The effect of searching and surfing on recognition of destination images on Facebook pages

Sung Bum Kim, Dae Young Kim, Kevin R Wise

Research output: Contribution to journalArticlepeer-review


Social networking sites (SNSs) are playing an increasingly important role as information sources for tourists. Among the various types of SNSs, Facebook has become the leading site in terms of number of users and volume of content. Despite the proliferation of Facebook, however, there has been little research on its users' cognitive processes as they acquire visual images from photos. Particularly in the context of tourism and hospitality, one largely ignored area that warrants examination is individuals' recognition accuracy when acquiring visual information via Facebook. Based on LC4MP, this study examines users' ability to encode tourism information acquired from Facebook by differentiating the two types of information-search processing conditions, surfing and searching. After employing a visual-recognition test, the findings of this study indicated that participants recognized the photos they acquired from searching more accurately than the photos they acquired from surfing on destination Facebook pages. Further discussion and implications are provided in the text.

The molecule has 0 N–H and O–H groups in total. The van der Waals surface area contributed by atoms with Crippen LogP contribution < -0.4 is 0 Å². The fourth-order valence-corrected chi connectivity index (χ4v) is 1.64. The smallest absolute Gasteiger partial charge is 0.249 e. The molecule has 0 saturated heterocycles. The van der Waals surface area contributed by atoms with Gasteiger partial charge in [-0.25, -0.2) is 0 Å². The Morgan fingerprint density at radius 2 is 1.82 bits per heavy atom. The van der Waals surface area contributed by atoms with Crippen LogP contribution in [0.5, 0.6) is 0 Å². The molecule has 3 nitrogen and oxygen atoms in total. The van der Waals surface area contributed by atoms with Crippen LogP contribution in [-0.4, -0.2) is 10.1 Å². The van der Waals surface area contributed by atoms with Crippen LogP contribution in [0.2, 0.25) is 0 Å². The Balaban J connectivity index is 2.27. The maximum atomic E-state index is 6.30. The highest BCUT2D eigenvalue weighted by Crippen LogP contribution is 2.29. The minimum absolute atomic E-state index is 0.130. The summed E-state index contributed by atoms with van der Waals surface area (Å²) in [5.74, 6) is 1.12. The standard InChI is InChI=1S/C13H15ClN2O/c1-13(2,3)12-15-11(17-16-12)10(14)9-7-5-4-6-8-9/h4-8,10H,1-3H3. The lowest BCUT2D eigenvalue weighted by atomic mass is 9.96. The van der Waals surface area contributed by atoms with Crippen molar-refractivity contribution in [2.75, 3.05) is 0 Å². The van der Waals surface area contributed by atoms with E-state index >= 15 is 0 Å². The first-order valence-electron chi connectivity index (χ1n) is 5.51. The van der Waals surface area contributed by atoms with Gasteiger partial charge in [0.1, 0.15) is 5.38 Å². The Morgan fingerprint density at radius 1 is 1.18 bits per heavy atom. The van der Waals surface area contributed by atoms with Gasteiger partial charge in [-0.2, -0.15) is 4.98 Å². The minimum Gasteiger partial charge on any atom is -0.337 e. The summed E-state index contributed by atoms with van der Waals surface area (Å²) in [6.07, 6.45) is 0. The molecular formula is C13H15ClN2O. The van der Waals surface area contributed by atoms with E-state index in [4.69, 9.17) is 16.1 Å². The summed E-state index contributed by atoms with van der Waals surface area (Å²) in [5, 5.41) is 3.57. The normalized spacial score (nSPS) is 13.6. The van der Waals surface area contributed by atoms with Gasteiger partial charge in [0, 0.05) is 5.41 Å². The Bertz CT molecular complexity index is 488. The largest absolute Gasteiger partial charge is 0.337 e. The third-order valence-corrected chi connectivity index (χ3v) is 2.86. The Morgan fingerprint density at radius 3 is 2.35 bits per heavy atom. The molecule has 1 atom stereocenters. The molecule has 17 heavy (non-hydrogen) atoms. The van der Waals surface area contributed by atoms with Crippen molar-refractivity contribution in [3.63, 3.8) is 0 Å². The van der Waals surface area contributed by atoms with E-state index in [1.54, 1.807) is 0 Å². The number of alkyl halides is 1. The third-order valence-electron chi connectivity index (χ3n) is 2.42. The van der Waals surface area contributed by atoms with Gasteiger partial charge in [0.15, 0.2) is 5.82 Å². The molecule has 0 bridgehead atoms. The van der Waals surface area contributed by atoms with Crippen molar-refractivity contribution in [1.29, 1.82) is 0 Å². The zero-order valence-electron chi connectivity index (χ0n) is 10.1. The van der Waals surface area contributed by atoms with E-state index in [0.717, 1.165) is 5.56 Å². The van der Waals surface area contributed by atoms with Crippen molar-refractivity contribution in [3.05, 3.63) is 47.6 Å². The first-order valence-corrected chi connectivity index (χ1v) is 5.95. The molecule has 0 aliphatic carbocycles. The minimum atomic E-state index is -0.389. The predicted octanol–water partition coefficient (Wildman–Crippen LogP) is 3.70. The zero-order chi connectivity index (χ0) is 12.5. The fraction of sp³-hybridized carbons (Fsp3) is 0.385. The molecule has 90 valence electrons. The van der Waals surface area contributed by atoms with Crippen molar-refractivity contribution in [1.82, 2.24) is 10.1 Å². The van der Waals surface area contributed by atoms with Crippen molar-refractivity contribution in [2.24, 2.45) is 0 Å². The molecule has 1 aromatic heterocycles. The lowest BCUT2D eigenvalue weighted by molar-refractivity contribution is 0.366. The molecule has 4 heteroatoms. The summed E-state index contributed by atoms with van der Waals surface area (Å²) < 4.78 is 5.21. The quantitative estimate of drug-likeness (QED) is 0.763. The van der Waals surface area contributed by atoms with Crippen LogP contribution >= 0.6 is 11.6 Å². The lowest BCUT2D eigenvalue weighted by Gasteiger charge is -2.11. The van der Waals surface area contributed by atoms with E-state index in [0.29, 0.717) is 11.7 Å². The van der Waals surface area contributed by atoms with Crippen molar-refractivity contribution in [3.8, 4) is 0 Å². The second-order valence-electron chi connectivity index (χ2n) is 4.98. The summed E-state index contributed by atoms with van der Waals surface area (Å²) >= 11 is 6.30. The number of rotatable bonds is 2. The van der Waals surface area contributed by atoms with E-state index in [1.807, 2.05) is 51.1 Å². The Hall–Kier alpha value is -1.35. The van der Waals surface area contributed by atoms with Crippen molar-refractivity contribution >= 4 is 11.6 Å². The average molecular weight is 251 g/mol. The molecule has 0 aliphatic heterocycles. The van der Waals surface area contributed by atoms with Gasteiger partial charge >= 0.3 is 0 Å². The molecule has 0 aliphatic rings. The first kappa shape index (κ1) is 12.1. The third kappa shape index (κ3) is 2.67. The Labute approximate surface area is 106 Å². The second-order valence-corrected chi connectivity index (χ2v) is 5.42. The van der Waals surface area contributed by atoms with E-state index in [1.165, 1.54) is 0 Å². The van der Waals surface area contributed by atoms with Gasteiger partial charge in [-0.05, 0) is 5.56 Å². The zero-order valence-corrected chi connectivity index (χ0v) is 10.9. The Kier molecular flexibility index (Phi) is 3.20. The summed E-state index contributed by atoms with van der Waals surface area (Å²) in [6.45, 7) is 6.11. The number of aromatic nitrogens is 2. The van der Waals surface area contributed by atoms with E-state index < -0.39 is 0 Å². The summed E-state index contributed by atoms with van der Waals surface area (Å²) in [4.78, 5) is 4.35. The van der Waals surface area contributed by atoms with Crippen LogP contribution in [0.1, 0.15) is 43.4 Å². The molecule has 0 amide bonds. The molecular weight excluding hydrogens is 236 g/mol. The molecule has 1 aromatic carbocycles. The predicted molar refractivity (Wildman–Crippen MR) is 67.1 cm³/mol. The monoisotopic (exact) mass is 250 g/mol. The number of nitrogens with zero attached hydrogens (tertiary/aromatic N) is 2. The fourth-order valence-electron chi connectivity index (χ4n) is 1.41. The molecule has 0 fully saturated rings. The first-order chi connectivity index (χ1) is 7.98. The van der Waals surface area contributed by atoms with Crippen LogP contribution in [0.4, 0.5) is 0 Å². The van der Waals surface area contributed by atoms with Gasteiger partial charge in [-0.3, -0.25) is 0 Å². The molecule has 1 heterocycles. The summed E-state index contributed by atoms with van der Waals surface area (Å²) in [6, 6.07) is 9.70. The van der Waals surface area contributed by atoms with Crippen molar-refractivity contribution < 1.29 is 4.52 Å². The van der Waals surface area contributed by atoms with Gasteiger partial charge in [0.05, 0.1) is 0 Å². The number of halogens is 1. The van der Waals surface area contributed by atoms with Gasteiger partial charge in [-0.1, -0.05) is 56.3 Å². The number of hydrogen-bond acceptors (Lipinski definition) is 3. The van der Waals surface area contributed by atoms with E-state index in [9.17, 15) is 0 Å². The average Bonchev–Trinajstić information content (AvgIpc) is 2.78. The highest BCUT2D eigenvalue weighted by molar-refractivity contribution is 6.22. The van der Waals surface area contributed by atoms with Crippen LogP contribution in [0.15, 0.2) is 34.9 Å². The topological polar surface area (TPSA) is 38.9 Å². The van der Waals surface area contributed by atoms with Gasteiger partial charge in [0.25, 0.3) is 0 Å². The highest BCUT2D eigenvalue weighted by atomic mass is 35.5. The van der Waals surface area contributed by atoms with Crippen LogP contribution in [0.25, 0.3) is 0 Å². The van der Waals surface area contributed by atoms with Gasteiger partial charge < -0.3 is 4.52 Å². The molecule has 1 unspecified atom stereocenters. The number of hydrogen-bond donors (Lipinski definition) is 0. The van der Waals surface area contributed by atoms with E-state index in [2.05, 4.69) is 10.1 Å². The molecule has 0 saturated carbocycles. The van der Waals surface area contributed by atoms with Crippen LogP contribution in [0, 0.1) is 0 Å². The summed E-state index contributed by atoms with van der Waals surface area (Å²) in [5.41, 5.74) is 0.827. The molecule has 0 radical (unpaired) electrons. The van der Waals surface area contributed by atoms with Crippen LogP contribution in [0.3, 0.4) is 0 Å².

Original languageEnglish (US)
Pages (from-to)813-823
Number of pages11
JournalComputers in Human Behavior
StatePublished - Jan 2014


  • Facebook
  • Keyword
  • LC4MP
  • Searching
  • Surfing
  • Visual-recognition test

ASJC Scopus subject areas

  • Arts and Humanities (miscellaneous)
  • Human-Computer Interaction
  • General Psychology


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